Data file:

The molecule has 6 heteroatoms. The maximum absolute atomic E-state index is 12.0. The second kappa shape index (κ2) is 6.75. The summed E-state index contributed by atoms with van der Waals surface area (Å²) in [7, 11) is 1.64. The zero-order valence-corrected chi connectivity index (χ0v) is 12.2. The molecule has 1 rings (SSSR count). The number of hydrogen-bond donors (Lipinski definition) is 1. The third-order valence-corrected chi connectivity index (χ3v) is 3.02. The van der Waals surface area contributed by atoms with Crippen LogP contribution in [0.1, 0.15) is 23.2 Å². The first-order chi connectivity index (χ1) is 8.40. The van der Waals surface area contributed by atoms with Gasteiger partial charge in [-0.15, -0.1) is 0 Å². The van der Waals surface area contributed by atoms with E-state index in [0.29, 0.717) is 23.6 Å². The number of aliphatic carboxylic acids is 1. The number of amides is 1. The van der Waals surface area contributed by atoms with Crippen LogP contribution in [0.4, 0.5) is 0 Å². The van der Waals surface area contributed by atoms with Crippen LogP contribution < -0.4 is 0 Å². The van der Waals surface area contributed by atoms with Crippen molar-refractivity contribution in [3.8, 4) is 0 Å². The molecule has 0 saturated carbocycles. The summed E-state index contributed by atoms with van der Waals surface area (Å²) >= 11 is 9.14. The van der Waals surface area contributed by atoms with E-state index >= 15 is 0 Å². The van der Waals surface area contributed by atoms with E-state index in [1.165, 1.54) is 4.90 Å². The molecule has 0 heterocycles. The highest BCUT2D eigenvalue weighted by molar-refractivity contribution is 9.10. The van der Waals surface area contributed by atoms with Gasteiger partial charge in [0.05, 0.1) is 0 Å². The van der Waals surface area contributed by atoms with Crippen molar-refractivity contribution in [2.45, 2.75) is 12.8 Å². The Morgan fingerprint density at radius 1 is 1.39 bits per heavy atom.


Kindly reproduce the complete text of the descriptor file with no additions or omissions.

The molecule has 6 heteroatoms. The maximum absolute atomic E-state index is 12.0. The second kappa shape index (κ2) is 6.75. The summed E-state index contributed by atoms with van der Waals surface area (Å²) in [7, 11) is 1.64. The zero-order valence-corrected chi connectivity index (χ0v) is 12.2. The molecule has 1 rings (SSSR count). The number of hydrogen-bond donors (Lipinski definition) is 1. The third-order valence-corrected chi connectivity index (χ3v) is 3.02. The van der Waals surface area contributed by atoms with Crippen LogP contribution in [0.1, 0.15) is 23.2 Å². The first-order chi connectivity index (χ1) is 8.40. The van der Waals surface area contributed by atoms with Gasteiger partial charge in [-0.15, -0.1) is 0 Å². The van der Waals surface area contributed by atoms with E-state index in [0.29, 0.717) is 23.6 Å². The number of aliphatic carboxylic acids is 1. The number of amides is 1. The van der Waals surface area contributed by atoms with Crippen LogP contribution in [0.4, 0.5) is 0 Å². The van der Waals surface area contributed by atoms with Crippen LogP contribution < -0.4 is 0 Å². The van der Waals surface area contributed by atoms with Crippen molar-refractivity contribution in [3.8, 4) is 0 Å². The molecule has 0 saturated carbocycles. The summed E-state index contributed by atoms with van der Waals surface area (Å²) >= 11 is 9.14. The van der Waals surface area contributed by atoms with E-state index >= 15 is 0 Å². The van der Waals surface area contributed by atoms with E-state index in [1.165, 1.54) is 4.90 Å². The molecule has 0 heterocycles. The highest BCUT2D eigenvalue weighted by molar-refractivity contribution is 9.10. The van der Waals surface area contributed by atoms with Gasteiger partial charge in [0.05, 0.1) is 0 Å². The van der Waals surface area contributed by atoms with Crippen molar-refractivity contribution in [2.45, 2.75) is 12.8 Å². The Morgan fingerprint density at radius 1 is 1.39 bits per heavy atom.